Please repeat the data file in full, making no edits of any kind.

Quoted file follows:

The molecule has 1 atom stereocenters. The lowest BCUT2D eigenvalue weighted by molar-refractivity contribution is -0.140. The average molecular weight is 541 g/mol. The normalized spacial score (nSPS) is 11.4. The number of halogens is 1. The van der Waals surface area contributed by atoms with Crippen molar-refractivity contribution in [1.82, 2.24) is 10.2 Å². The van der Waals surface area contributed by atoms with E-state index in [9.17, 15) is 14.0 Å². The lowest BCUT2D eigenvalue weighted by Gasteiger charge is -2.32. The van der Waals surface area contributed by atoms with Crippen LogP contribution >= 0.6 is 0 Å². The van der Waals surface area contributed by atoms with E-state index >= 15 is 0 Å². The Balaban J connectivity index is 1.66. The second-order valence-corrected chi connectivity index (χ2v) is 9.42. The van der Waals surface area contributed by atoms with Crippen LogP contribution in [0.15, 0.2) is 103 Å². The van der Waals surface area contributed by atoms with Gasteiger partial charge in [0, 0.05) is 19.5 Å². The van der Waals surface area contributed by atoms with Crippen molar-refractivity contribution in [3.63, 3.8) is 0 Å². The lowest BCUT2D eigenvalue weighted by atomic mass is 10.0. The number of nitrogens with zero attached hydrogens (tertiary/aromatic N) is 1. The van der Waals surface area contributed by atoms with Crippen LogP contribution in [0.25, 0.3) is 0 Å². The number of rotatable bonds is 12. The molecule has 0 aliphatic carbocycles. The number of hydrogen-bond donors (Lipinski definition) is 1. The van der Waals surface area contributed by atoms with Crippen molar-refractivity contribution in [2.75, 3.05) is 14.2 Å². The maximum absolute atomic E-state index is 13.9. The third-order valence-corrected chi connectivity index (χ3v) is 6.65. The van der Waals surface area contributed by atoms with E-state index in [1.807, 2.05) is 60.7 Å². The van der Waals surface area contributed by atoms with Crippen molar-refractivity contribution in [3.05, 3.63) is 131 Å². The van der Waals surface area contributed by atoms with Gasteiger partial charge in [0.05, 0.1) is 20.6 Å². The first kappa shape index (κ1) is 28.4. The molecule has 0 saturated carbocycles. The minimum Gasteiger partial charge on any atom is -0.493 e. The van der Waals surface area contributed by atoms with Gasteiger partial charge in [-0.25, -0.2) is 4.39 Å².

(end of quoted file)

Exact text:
The molecule has 1 atom stereocenters. The lowest BCUT2D eigenvalue weighted by molar-refractivity contribution is -0.140. The average molecular weight is 541 g/mol. The normalized spacial score (nSPS) is 11.4. The number of halogens is 1. The van der Waals surface area contributed by atoms with Crippen molar-refractivity contribution in [1.82, 2.24) is 10.2 Å². The van der Waals surface area contributed by atoms with E-state index in [9.17, 15) is 14.0 Å². The lowest BCUT2D eigenvalue weighted by Gasteiger charge is -2.32. The van der Waals surface area contributed by atoms with Crippen LogP contribution >= 0.6 is 0 Å². The van der Waals surface area contributed by atoms with E-state index >= 15 is 0 Å². The Balaban J connectivity index is 1.66. The second-order valence-corrected chi connectivity index (χ2v) is 9.42. The van der Waals surface area contributed by atoms with Crippen LogP contribution in [0.15, 0.2) is 103 Å². The van der Waals surface area contributed by atoms with Gasteiger partial charge in [0, 0.05) is 19.5 Å². The van der Waals surface area contributed by atoms with Crippen molar-refractivity contribution in [3.63, 3.8) is 0 Å². The lowest BCUT2D eigenvalue weighted by atomic mass is 10.0. The number of nitrogens with zero attached hydrogens (tertiary/aromatic N) is 1. The van der Waals surface area contributed by atoms with Crippen LogP contribution in [0.25, 0.3) is 0 Å². The number of rotatable bonds is 12. The molecule has 0 aliphatic carbocycles. The number of hydrogen-bond donors (Lipinski definition) is 1. The van der Waals surface area contributed by atoms with Crippen molar-refractivity contribution in [2.75, 3.05) is 14.2 Å². The maximum absolute atomic E-state index is 13.9. The third-order valence-corrected chi connectivity index (χ3v) is 6.65. The van der Waals surface area contributed by atoms with E-state index in [1.807, 2.05) is 60.7 Å². The van der Waals surface area contributed by atoms with Crippen molar-refractivity contribution in [3.05, 3.63) is 131 Å². The van der Waals surface area contributed by atoms with Gasteiger partial charge in [0.05, 0.1) is 20.6 Å². The first kappa shape index (κ1) is 28.4. The molecule has 0 saturated carbocycles. The minimum Gasteiger partial charge on any atom is -0.493 e. The van der Waals surface area contributed by atoms with Gasteiger partial charge in [-0.25, -0.2) is 4.39 Å².